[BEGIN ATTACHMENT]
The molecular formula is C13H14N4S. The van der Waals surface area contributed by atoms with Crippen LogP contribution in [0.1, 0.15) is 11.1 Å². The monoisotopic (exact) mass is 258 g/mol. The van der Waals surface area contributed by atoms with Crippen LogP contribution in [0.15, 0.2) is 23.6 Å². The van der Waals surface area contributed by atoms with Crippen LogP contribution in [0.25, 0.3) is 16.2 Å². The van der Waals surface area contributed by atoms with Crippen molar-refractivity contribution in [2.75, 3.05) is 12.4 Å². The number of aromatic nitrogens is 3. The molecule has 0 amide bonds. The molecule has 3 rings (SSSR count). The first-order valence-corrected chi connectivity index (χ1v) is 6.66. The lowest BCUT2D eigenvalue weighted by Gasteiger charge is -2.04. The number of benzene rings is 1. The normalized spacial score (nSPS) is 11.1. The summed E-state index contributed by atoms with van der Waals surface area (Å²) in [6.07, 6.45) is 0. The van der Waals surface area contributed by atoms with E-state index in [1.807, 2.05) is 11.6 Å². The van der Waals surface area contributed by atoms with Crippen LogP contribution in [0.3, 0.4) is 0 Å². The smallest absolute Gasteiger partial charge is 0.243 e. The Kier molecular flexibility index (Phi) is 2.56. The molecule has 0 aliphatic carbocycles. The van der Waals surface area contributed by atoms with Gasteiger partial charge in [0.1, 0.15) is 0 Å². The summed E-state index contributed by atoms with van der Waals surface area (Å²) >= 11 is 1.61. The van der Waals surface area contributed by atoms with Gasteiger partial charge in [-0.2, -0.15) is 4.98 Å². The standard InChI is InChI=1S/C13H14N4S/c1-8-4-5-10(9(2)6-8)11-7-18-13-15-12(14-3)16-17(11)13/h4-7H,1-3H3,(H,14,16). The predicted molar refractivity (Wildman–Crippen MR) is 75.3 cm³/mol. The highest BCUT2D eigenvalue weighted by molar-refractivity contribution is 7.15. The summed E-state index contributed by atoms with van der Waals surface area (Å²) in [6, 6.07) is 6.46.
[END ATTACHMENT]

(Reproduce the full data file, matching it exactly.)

The molecular formula is C13H14N4S. The van der Waals surface area contributed by atoms with Crippen LogP contribution in [0.1, 0.15) is 11.1 Å². The monoisotopic (exact) mass is 258 g/mol. The van der Waals surface area contributed by atoms with Crippen LogP contribution in [0.15, 0.2) is 23.6 Å². The van der Waals surface area contributed by atoms with Crippen LogP contribution in [0.25, 0.3) is 16.2 Å². The van der Waals surface area contributed by atoms with Crippen molar-refractivity contribution in [2.75, 3.05) is 12.4 Å². The number of aromatic nitrogens is 3. The molecule has 0 amide bonds. The molecule has 3 rings (SSSR count). The first-order valence-corrected chi connectivity index (χ1v) is 6.66. The lowest BCUT2D eigenvalue weighted by Gasteiger charge is -2.04. The number of benzene rings is 1. The normalized spacial score (nSPS) is 11.1. The summed E-state index contributed by atoms with van der Waals surface area (Å²) in [6.07, 6.45) is 0. The van der Waals surface area contributed by atoms with E-state index in [1.807, 2.05) is 11.6 Å². The van der Waals surface area contributed by atoms with Crippen LogP contribution in [0.3, 0.4) is 0 Å². The smallest absolute Gasteiger partial charge is 0.243 e. The Kier molecular flexibility index (Phi) is 2.56. The molecule has 0 aliphatic carbocycles. The van der Waals surface area contributed by atoms with Gasteiger partial charge in [0.1, 0.15) is 0 Å². The summed E-state index contributed by atoms with van der Waals surface area (Å²) >= 11 is 1.61. The van der Waals surface area contributed by atoms with Gasteiger partial charge in [-0.2, -0.15) is 4.98 Å². The standard InChI is InChI=1S/C13H14N4S/c1-8-4-5-10(9(2)6-8)11-7-18-13-15-12(14-3)16-17(11)13/h4-7H,1-3H3,(H,14,16). The predicted molar refractivity (Wildman–Crippen MR) is 75.3 cm³/mol. The highest BCUT2D eigenvalue weighted by molar-refractivity contribution is 7.15. The summed E-state index contributed by atoms with van der Waals surface area (Å²) in [6, 6.07) is 6.46.